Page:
Water and wave power is playing an increasing role in Portugala´s renewable energy strategy but it is also a development that floats new legal and operational issues, say Manuel Andrade Neves and José Eduardo Martins at Abreu Advogados.
Dentro de la ambiciosa estrategia de energía renovable en Portugal, el creciente énfasis que se otorga a la energía maremotriz (o de las olas) está presentando nuevos planteamientos a los reguladores, proveedores y operadores, destacan Manuel Andrade Neves y José Eduardo Martins, de Abreu Adrogados. La novedosa tecnología y la normativa que la acompaña inevitablemente presenta una serie de preocupaciones de tipo jurídico y operacional pero la experiencia demuestra que lo más preocupante suele ser el impacto medioambiental de este tipo de proyecto.
Significant in the evolution of Portugal´s renewable energy sector is the growing emphasis on water power projects, say Manuel Andrade Neves and José Eduardo Martins, partners at Abreu Advogados. The country has embarked upon a €1.14bn scheme to create 10 new hydro-electric plants (including along the River Guadiana), where the world´s first commercial wave power project is now operational.
The main drivers behind this growing emphasis are essentially fourfold, says Andrade Neves. ‘The need to attain Portugal´s ambitious renewables directive targets, the limit placed on new wind plant developments, following the recent wind power tenders and the creation of the so-called ‘wind-cluster’, the evident complementary ties between wind and water sources, and significantly, the availability of water courses throughout the country that have still to be explored.’
But such schemes have not been without issues, they emphasise. Alongside the inevitable problems surrounding the creation of viable wave power technology, the government also had to establish a demonstration zone, west of São Pedro de Moel, with water depths below 30 metres and exclusively dedicated to the development of prototypes and farms with the view of generating electricity based on wave power.
In addition, says Andrade Neves, a new public entity was required, the Pilot Zone Managing Authority, which will manage the concession contracts under which licences for electricity generation may be granted to eligible developers. ‘However, the main issue has been the tariff for the electricity generated by the offshore wave plants which the developers have been arguing is insufficiently appealing for the large investments required to go ahead.’
Likewise, the creation of new hydro-power projects has also presented the government and developers with novel issues. The enactment of water power legislation encourages such developments but nonetheless a number of operational issues have emerged, explains Martins. The River Guadiana, for example, runs through large areas of protected national park.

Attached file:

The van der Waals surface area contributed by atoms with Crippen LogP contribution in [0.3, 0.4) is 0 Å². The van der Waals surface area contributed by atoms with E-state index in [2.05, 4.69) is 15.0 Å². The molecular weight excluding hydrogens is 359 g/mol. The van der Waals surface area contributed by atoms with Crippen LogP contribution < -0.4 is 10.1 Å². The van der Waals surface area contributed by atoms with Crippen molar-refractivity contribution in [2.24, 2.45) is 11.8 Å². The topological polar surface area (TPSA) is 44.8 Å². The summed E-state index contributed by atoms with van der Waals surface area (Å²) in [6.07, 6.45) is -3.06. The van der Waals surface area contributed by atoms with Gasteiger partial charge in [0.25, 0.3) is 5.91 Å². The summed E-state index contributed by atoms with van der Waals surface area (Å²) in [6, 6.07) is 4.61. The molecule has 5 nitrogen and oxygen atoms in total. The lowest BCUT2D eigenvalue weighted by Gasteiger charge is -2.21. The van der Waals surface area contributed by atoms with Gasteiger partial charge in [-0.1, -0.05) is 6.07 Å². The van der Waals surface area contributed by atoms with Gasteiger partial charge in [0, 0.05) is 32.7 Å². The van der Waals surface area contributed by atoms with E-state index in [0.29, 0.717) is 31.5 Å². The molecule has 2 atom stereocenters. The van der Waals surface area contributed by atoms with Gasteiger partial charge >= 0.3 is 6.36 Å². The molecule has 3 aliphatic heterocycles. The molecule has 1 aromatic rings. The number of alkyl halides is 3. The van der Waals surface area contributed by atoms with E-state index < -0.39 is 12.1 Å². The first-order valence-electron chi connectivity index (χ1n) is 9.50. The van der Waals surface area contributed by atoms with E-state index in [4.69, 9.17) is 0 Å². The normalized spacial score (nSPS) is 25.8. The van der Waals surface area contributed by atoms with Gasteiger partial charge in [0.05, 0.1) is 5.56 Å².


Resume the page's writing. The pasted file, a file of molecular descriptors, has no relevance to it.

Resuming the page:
‘The key issues that have affected projects undoubtedly include the extent of the environmental impact and opposition to such projects, but also the availability of experienced contractors for these kinds of projects, as well as the capacity of the market to supply them with the equipment they require in both the short and medium term.’
In order to take into consideration some of the environmental issues that were anticipated to arise, the government´s plans for the development of new large-scale hydropower projects were the first, within the Portuguese energy area, to be subject to a Strategic Environmental Assessment (SEA), says Martins, a result of Portugal´s transposition of the European Union SEA Directive (required of Member States since 2004).
‘Although the plan as a whole has passed the SEA with a green light, each of the hydro power projects will now nonetheless be subject to a specific environmental impact assessment study and there some difficulties are expected to arise for specific projects.’ Such a revolution in power development has resulted in lessons being learnt by Portugal´s legislators and regulators, and also by developers and operators, they emphasise.
‘Almost all of these areas of activity, along with almost all the relevant regulatory framework, are new and have generated a series of novel and significant issues,’ says Andrade. ‘While there may as yet be no dominant or overriding themes across the entire water power sector our experience has shown us nonetheless that it is however paramount to approach any solution with respect for the local communities and the environment.’
Any regulatory, government or private investment decision taken in the current market environment, with regard to the development of renewable energies – including water and wave developments, they emphasise – must therefore take into consideration that the costs of implementation, and scrutiny, may increase in the years to come.